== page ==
[00:15:06] One other thing that I always have prepped and ready to go is something that's high value for the horse. For my horses, a lot of times as alfalfa, they think it's amazing and they only get it a little bit every day in an enrichment activity, but you can also pack some other stuff, some sweet feed. I don't feed sweet feed and I don't recommend feeding sweet feed. However, in an emergency situation, I think, you know, a couple of handfuls is not going to hurt your horse. So high value stuff, especially some enrichment activities, things that will keep the horse busy can really help in helping avoid those big, you know, traumatic responses and the big stress responses and the sustained stress responses because we can help distract our horses from what is going on and the coming and going, and the, the more rushed nature of it, or being trapped in a box, especially if you're going to go to an environment where they have to stay in a stall for a couple of days and they're used to being out in the pasture, having hay nets and hay and forage available, and then a bunch of enrichment activities like prepped and ready to go is really going to help keep your horse active and engaged and seeking stuff and eating and just in general being more normal rather than just going from a pasture life with social interaction and seeking and grazing and all that to standing in a stall without anything to do for hours at a time. That's a huge change for your horse and more likely to be stressful to them if they're not properly prepared for it. And then also if they have nothing to do, we can take the edge off by providing them with a lot of activities to do.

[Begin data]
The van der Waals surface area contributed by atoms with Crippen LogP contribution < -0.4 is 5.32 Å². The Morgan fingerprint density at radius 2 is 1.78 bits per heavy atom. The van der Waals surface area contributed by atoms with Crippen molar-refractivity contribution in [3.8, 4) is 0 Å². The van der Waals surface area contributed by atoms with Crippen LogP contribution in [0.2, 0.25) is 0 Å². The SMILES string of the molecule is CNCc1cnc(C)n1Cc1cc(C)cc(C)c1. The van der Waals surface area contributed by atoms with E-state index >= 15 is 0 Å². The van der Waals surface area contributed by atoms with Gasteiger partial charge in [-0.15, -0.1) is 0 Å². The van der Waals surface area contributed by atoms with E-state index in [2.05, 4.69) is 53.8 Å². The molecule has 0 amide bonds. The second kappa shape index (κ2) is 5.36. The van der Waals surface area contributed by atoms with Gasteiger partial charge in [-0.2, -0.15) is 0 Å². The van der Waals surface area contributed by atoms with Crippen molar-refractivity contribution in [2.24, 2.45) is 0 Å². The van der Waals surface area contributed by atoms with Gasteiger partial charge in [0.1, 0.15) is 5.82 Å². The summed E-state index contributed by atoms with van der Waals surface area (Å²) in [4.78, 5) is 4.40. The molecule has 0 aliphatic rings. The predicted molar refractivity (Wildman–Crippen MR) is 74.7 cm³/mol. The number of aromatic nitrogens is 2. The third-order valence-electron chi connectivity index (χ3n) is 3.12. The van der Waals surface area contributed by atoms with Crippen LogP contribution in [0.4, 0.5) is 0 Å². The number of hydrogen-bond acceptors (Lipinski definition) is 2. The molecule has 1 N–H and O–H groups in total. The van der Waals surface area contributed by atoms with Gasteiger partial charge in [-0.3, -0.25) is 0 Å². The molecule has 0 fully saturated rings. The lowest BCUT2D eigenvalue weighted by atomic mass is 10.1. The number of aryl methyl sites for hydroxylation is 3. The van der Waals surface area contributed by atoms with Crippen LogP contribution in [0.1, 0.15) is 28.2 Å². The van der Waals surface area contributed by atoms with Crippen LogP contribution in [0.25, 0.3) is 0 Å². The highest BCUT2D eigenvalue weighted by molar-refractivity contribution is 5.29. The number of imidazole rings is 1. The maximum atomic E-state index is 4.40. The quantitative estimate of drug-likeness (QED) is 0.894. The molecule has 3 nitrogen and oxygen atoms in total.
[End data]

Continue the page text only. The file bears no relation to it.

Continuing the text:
[00:16:35] And then I also recommend whatever you prepare ahead of time. And again, we can prep feed, there's a lot of different things you can do for natural disaster type preparation. I'm not going to go into that too much here. But things like prepping feed and having it ready to go, having buckets, normal buckets that they're used to. And so they're ready to drink out, of having water. You can, you know, water containers. So they're familiar with the water. There's lots of different things and having a list and instructions on how to take care of the horse and what to do should this happen, or this happen, especially if you're not, you know, you know, unfortunately, sometimes what happens is we're not available, like we're out of town, like we're multiple states away or a country away and there's something going on and somebody else has to move our horse, having everything as prepared as possible to make it as smooth as possible is going to really help the situation. And again, going back to the preparations step of this is going to be having other people practice, loading your horse, not so much for the other persons unless it's maybe a spouse or something that you do want them to practice, that's useful. But I'm thinking from the horses perspective, getting them comfortable with other people, loading them into a trailer and taking them to a stall and leading them around is going to be really important to help avoid a more extreme stress response than would normally happen if it were you there. So those are some different ideas on preparation and, you know, preparing the horse ahead of time and also preparing the horse physically in the moment of the event.